With most of their 10-date UK tour sold out, The Civil Wars could have expected a full house at Londons O2 Shepherds Bush Empire but the love shown towards the American duo clearly took them aback. Err.. why are you all here? enquired a bemused Joy Williams bringing a similarly puzzled response from her stage partner, John Paul White. It might have made no sense to him either but the audience were in no doubt about this bands stellar credentials. That expectation was met by a consummate live performance as White and Williams showcased their imperious song craft delivered, save for the odd bit of piano, with the simplicity of a single guitar and two hugely complementary voices.
Opening with the gently flirtatious Tip Of My Tongue, the vocalists meshed with uncanny precision and added some startling harmonies. The relatively straight country lick of From This Valley was peppered with vocal acrobatics while the plaintive guitar refrain of 20 Years was echoed with dream-tender harmonies. So caught up in such moments, it was four songs into the set before the pair could relax and start some banter with the crowd. Heres the closest thing to a dance song, White teased as he introduced Ive Got This Friend.
Looking marginally less like a piratical Johnny Depp than usual, John Paul White was more Southern gentleman than lounge lizard in his tight-fitting tux, while Joy Williams in a chic black cocktail dress and heels played the perfect hostess joyful in her mum-to-be status. The unusually quiet, ultra attentive audience hung on every note and word, just now and again unleashing cat-calls of warm appreciation. The duo seemed genuinely humbled by this response and endeared itself by declaring any achievements in a self-effacing manner. Examples included their recent Grammy awards, chart success and plaudits from the likes of Adele.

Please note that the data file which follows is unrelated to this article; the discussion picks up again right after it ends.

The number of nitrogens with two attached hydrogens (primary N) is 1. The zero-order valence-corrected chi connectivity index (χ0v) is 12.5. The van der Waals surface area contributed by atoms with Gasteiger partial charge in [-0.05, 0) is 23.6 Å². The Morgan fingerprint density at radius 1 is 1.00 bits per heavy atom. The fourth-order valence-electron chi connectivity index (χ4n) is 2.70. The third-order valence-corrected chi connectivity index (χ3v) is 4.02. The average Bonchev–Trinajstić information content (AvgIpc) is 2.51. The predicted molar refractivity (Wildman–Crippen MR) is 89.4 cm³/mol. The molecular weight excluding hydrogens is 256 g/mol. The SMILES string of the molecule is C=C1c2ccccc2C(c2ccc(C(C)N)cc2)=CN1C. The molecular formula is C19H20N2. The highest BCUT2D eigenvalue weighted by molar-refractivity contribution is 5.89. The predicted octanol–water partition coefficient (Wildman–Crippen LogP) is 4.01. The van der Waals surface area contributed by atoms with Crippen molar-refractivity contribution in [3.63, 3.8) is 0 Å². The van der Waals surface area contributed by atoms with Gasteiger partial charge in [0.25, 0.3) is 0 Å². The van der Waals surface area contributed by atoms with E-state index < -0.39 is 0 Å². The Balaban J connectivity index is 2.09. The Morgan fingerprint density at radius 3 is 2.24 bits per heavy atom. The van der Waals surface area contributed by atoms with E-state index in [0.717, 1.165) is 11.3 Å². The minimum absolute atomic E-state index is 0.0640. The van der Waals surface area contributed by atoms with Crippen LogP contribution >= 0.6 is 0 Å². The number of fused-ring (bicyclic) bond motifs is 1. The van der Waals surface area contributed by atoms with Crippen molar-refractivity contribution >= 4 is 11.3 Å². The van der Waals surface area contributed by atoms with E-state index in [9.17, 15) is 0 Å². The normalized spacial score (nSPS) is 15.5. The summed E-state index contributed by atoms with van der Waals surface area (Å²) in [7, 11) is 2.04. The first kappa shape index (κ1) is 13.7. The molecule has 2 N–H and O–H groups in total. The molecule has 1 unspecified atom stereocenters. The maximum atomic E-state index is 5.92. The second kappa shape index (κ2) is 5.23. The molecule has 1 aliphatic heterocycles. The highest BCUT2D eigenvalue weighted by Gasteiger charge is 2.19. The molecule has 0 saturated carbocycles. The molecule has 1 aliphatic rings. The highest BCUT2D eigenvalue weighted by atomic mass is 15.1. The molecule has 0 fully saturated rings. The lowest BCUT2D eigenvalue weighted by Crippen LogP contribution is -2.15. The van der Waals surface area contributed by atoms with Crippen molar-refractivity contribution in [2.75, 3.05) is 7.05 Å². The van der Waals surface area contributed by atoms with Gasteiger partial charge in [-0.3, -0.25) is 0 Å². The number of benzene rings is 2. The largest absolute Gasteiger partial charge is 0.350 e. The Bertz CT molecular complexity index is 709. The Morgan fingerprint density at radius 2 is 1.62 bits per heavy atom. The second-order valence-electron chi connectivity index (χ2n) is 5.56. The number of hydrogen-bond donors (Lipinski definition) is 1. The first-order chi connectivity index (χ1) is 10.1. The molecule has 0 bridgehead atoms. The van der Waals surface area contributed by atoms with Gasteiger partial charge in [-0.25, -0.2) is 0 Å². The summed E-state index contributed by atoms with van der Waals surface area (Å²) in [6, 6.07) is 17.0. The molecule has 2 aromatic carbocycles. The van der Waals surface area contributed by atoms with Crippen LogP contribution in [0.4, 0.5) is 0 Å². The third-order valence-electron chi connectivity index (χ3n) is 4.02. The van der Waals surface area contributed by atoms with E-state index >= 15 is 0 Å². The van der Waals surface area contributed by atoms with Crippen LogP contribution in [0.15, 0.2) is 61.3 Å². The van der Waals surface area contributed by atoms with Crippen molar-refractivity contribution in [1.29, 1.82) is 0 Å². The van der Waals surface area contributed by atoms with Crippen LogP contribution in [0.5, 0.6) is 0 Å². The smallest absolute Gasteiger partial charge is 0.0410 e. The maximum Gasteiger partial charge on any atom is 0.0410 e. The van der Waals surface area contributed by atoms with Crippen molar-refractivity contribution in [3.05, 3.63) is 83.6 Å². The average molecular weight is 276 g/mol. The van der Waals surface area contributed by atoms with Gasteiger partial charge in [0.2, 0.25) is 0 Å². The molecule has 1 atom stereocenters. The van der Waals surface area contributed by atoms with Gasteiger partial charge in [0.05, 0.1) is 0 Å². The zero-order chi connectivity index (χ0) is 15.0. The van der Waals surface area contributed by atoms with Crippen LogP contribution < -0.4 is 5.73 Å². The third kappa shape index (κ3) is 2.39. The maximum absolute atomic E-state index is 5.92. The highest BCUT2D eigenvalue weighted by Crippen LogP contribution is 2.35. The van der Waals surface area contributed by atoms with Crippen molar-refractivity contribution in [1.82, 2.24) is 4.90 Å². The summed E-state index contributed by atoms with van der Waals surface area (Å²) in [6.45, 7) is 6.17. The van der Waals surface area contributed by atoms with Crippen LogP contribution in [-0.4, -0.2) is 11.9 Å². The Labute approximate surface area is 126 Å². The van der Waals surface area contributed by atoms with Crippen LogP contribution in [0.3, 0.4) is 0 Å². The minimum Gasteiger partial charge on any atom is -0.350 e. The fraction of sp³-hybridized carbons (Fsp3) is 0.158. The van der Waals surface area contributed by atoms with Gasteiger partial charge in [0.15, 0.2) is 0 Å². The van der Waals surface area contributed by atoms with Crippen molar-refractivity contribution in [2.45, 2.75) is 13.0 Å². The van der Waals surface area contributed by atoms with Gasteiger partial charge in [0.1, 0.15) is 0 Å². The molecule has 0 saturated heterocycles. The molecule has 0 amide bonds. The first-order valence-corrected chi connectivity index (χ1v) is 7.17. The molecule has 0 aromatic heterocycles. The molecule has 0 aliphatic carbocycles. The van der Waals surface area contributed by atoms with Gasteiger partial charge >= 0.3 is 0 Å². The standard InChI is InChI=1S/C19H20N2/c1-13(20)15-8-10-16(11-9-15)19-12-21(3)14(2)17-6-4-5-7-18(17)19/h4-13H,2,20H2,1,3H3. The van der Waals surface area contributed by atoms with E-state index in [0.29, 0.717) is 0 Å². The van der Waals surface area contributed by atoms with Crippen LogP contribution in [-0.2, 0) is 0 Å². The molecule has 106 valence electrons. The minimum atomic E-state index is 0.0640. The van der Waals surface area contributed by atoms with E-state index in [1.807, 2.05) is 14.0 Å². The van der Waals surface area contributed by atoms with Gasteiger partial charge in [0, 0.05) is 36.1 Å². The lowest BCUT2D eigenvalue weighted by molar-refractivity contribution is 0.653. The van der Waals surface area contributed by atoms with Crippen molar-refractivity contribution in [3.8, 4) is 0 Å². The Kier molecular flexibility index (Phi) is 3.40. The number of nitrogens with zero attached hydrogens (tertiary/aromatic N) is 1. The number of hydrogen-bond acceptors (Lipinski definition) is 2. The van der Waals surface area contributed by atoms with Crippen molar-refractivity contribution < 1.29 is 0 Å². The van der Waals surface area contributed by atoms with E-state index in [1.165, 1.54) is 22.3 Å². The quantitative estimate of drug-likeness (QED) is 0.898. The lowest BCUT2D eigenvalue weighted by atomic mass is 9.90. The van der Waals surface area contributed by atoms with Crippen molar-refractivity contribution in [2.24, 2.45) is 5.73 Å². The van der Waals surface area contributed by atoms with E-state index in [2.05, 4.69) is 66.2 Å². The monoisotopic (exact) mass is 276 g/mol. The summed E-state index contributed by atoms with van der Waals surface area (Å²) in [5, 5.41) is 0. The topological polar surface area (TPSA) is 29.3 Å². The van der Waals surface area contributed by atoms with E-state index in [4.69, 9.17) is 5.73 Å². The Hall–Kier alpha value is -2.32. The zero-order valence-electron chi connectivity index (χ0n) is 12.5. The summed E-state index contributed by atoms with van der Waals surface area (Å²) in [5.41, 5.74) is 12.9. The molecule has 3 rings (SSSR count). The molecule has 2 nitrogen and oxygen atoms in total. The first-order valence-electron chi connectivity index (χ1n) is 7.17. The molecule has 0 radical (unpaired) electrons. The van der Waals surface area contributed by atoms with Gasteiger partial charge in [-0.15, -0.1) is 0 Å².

Outwardly The Civil Wars appear like a happily married couple, which of course they are, though not to each other. Their on-stage chemistry is such that the songs are almost acted out, particularly by Williams who engages with her partner at every opportunity, shooting him almost lustful glances and physically showering affection. This added a unique dimension to what was a stripped bare stage set and worked in total sync with the music which blends country, folk, and Americana into a distinct and heady brew.
With just one EP and album to draw on, the duo do not shy from putting their personal spin on selective covers. A sublime version of Portisheads Sour Times was served up with fresh dressing; the pair trading verses and coming together with hair-curling harmonies. The Jackson 5s I Want You Back is reworked as a tender love song. For the encores Billie Jean became a soulful, slow shuffle and while Leonards Cohens Dance Me to The End Of Love seemed a low key choice to end on, it was enlivened by a loud stirring conclusion accompanied by handclaps.
Such was the depth of the songs on offer, it was hard to single out standouts from their own repertoire though mention must be made of the exquisite Poison & Wine a hypnotic mantra of counter emotions that reaches its zenith in the delicious irony of I dont love you but I always will. The loud strum of Barton Hollow, counter pointed by hushed vocal sections, saw the duo in delta blues mode while To Whom It May Concern stood out as a great melody matched by a stunning vocal from Williams. The song ends with the lines Dear whoever you might be/Im still waiting patiently. Somehow I think the wait is over for The Civil Wars.
Photography by Paul Hudson.
Tip Of My Tongue
Forget Me Not
From This Valley
I’ve Got This Friend
Sour Times (Portishead Cover)
C’est La Mort
I Want You Back (Jackson 5 Cover)
Birds Of A Feather
To Whom It May Concern
My Father’s Father
Poison & Wine
Billie Jean (Michael Jackson cover)
Dance Me To The End Of Love (Leonard Cohen cover)